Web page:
Restaurant owners and Chefs commonly complain about suppliers who come in with pricing that may be below market value, but then slowly but surely start to raise prices as the relationship evolves.
In fairness, buyers sometimes overstate their volumes, and supplier reps too may be overly aggressive at first, in the hopes that they will grow sales so large that they will be able to sustain these very low prices, or introduce other items where they can start to become profitable. If expectations aren’t met, suppliers will surely have to raise prices to offset inefficiencies in the relationship that didn’t pan out the way they had hoped.
Neither of these things happen in ChefMod because through our distributor network, the suppliers have already been vetted, and they have already earned their position. Ingredient pricing that we may offer new members or that you would see when first coming into the program are the prices being charged to all members currently within the network.
How we ensure that pricing remains competitive once you’re part of the program is a larger answer and we manage this several ways.
This is job number one. Every one of distributor programs is a little bit different but the idea is to have an auditable program that is negotiated regionally based on program efficiency, namely volume, terms, and drop size. Most often they are a version of cost-plus that’s based on delivered or FOB cost.
National Program Comparison
As a National Organization, ChefMod brings piece of mind to all its members by Comparing programs Nationally while creating great distribution efficiencies regionally. Executing and comparing programs state by state ensures that all members realize the lowest possible pricing.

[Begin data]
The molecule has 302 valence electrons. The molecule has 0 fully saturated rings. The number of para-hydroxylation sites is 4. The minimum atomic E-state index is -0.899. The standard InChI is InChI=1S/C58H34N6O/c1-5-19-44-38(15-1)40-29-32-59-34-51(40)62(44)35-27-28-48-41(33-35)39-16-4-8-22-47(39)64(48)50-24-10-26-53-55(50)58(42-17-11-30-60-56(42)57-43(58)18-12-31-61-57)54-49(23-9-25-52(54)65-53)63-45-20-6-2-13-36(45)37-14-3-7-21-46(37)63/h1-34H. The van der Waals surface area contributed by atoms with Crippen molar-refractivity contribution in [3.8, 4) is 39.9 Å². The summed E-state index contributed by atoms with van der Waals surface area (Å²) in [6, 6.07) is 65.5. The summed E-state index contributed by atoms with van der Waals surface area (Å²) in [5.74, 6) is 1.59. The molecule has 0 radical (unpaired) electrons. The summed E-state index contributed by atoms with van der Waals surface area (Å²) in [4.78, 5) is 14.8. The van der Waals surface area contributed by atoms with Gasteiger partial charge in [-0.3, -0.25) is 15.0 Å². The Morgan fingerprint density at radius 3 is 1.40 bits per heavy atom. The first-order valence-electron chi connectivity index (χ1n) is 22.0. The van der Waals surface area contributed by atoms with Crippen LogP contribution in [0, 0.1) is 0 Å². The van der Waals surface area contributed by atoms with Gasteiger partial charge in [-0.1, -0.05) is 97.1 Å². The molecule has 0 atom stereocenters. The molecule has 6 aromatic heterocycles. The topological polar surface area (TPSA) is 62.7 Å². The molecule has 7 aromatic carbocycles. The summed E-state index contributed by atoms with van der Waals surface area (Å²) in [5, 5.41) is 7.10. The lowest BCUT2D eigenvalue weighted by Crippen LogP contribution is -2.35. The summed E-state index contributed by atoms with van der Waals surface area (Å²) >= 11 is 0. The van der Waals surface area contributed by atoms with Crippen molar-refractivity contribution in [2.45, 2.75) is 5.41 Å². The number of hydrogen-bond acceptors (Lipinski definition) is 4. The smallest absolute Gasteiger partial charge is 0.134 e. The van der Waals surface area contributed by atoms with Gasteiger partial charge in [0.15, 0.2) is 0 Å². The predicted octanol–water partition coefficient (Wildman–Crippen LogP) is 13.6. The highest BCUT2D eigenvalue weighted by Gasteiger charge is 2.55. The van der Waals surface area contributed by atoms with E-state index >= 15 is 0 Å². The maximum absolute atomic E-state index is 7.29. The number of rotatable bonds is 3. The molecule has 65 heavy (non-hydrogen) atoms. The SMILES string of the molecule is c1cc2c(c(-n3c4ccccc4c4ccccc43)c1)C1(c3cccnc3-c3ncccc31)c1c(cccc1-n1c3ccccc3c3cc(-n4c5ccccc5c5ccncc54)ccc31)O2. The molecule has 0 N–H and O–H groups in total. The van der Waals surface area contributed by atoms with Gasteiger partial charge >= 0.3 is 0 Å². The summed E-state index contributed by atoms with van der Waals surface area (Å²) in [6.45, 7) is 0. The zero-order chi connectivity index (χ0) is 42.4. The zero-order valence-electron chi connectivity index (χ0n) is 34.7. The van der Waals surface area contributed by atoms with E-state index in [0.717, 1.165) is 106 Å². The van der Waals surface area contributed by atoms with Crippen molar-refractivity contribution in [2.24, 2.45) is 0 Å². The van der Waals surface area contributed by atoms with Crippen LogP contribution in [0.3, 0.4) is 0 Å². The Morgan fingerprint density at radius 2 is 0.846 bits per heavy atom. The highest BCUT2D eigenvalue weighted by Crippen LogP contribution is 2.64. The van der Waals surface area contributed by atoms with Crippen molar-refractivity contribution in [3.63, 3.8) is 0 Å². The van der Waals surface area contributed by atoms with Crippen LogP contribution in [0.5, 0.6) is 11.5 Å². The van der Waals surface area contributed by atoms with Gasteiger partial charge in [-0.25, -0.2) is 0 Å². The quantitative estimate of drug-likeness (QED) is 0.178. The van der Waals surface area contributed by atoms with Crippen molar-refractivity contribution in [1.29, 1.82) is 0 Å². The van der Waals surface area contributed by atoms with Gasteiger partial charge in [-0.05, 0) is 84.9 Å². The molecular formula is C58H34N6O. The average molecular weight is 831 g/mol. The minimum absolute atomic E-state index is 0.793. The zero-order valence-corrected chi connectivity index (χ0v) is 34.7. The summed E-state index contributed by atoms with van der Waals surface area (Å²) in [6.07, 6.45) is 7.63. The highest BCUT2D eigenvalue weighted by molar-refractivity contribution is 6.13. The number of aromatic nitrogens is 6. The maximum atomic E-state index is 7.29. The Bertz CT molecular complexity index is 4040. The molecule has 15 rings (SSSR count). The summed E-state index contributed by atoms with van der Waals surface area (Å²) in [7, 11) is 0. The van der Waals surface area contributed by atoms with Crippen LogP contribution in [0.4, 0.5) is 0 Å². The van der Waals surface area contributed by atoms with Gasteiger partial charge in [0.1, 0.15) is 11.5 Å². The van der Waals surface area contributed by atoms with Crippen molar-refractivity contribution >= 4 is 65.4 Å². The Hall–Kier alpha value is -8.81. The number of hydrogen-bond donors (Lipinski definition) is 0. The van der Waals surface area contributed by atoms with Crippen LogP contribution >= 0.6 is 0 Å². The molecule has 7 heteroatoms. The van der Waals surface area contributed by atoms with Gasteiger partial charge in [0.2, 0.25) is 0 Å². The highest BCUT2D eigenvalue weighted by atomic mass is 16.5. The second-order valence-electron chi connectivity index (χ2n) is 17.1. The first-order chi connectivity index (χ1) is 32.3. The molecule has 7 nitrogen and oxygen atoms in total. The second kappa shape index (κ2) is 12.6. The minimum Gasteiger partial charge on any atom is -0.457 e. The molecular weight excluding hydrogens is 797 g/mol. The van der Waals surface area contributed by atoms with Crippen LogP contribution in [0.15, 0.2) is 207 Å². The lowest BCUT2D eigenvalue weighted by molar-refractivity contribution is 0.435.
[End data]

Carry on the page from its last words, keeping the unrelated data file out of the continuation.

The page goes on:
An important component of these agreements is to provide auditing capability, and additionally to secure incoming distributor costs with a layer of manufacturer contracts.
Manufacturer Contracts on many products and brands.
These contracts are usually structured to provide landed costs or FOB. With these contracts, we can apply to our distributor agreements to derive delivered cost.
With Heinz ketchup for example we have a landed cost or an fob cost of x, and distributor markup is y, and freight into that distributor is z. When we add X, Y, & Z within a few pennies we have what our delivered cost is. Variances are audited.
As a side note, distributor private label items are not under this type of scrutiny which is largely why we gravitate toward national brand contracts such as Heinz, Lamb Weston, Frymax, etc.
Price Comparisons. Constantly.
In the end there is no substitute for knowledge gained through Net Price Comparisons among many different companies across the country.
If you would like to learn more about our program or see a live demo please visit us here.